Aide: Gingrich will fight on for GOP nomination despite calls to quit

Ron Paul, left, and Newt Gingrich, right, are staying in the GOP presidential nomination race despite poor poll numbers.

Story highlights

  • Newt Gingrich can still win the nomination and is determined to fight on, an aide says
  • A majority of Republicans want Gingrich and Ron Paul to drop out, a new poll says
  • Mitt Romney holds a 2-to-1 lead over Rick Santorum in the delegate count
  • Gingrich, Paul and Santorum say they will stay in the race

Newt Gingrich is determined to stay in the race for the Republican nomination, his communications director said Wednesday, even though he's laid off one-third of his staff and faces increasing calls to cede the contest to front-runner Mitt Romney.

Joe DeSantis said Gingrich's decision to lay off staff and replace his campaign manager was a reorganization that would enable him to fight on to the Republican National Convention in the summer and win the nomination there.

The overhaul comes as a CNN/ORC International poll released Tuesday indicated that most Republicans would like to see Gingrich and Texas Rep. Ron Paul end their White House bids.

But they want conservative challenger Rick Santorum to stay in the race.

The poll, conducted over the weekend, showed that about six in 10 Republicans wanted Gingrich and Paul to halt their campaigns, while a similar number supported Santorum continuing his bid.

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DeSantis said the poll "showed that Gingrich dropping out of the race would help Mitt Romney dramatically more than it helps Rick Santorum."

This would "virtually guarantee Mitt Romney the nomination," he said, as he urged conservatives to rally behind Gingrich to keep the former Massachusetts governor from victory.

    According to CNN's latest estimate, Romney has secured 569 delegates and needs 575 more to reach the 1,144 required to clinch the GOP nomination.

    Santorum, the former Pennsylvania senator, has 262 delegates, with Gingrich at 136 and Paul at 71.

    DeSantis said Gingrich was still "pretty competitive" in terms of delegate numbers and would now focus on picking up delegates in key states and taking the fight to President Barack Obama on the national stage.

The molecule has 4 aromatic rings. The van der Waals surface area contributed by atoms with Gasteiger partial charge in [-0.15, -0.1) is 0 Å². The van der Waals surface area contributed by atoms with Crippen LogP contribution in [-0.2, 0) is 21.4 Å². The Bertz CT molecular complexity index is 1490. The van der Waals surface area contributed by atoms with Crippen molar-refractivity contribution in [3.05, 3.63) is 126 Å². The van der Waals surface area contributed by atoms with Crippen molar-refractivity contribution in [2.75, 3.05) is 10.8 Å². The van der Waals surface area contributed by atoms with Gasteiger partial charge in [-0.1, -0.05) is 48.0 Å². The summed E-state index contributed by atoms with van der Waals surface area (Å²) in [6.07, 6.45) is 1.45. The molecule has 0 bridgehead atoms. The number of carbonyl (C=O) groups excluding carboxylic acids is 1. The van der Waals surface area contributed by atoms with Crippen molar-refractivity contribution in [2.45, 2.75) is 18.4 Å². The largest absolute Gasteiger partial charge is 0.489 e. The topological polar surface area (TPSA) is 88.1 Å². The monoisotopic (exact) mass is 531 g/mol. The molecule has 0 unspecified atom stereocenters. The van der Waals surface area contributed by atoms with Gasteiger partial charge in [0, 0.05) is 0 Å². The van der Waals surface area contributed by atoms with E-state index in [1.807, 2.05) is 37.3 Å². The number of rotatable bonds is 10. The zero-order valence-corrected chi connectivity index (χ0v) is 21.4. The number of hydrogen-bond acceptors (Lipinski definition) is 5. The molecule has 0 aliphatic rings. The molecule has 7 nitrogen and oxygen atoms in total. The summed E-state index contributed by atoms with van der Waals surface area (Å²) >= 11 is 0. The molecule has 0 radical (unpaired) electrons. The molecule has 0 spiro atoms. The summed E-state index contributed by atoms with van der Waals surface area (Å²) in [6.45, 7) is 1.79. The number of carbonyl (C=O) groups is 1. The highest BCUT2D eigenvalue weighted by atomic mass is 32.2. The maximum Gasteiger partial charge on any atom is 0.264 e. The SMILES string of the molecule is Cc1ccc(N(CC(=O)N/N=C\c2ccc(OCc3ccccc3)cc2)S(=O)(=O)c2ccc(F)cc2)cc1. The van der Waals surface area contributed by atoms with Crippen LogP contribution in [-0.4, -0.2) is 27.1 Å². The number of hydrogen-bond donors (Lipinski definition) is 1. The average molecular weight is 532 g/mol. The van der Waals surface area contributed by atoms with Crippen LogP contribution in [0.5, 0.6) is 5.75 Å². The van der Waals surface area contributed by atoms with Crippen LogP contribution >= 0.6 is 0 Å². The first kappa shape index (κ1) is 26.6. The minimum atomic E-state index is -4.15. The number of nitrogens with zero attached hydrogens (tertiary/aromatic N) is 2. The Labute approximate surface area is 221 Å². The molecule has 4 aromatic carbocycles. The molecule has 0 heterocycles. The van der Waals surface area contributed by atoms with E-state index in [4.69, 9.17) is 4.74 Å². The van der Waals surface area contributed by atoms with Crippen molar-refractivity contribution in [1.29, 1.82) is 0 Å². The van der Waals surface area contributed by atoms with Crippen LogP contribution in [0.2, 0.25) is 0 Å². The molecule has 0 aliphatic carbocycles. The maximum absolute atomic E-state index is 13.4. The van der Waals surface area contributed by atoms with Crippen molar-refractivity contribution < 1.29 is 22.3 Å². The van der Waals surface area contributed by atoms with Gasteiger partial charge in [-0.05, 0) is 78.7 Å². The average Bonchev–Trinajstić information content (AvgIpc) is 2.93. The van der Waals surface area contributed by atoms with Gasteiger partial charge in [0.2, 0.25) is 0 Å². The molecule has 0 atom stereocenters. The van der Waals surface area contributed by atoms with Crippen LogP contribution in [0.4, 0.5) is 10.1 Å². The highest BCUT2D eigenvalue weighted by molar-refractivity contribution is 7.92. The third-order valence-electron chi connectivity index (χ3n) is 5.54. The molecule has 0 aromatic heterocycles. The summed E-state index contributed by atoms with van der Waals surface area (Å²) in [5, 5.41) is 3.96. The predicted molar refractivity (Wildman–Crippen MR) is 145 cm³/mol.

Meanwhile, the staff layoffs and reorganization reflect the need to plan around the "financial realities" of the campaign, DeSantis said.

    Gingrich's campaign is being driven by small donations, he said, with 95% of its 176,000 donors giving less than $250 but a "steady stream" of donations still coming in.

    Gingrich's team has struggled to keep pace with Romney's high spending in key states.

    Romney took his campaign to the late-night airwaves Tuesday, making an appearance on "The Tonight Show" with host Jay Leno.

    After cracking a few jokes, Romney and Leno settled into a discussion on health care. Many conservatives are uncomfortable with a health care reform package signed by Romney when he was governor of Massachusetts. The Obama administration later modeled -- in part -- its health care reform law on the Massachusetts plan.

    Despite the poll showing long odds, none of the three trailing candidates seems close to giving up.

    Santorum challenged the delegate math, telling CNN's Wolf Blitzer Monday that the Republican race was likely to continue until the party's national convention in August in Florida.

    "There may be someone with what they say are enough delegates, but as you also know, Wolf, a huge number of delegates are uncommitted," Santorum said. "They may be for me, or they may be for Mitt, but they're technically uncommitted, and therefore you can't put them in your column."

    Gingrich said Tuesday that he would drop out if Romney reaches the 1,144-delegate threshold to claim the nomination. However, Gingrich added he doubted that would happen before the convention.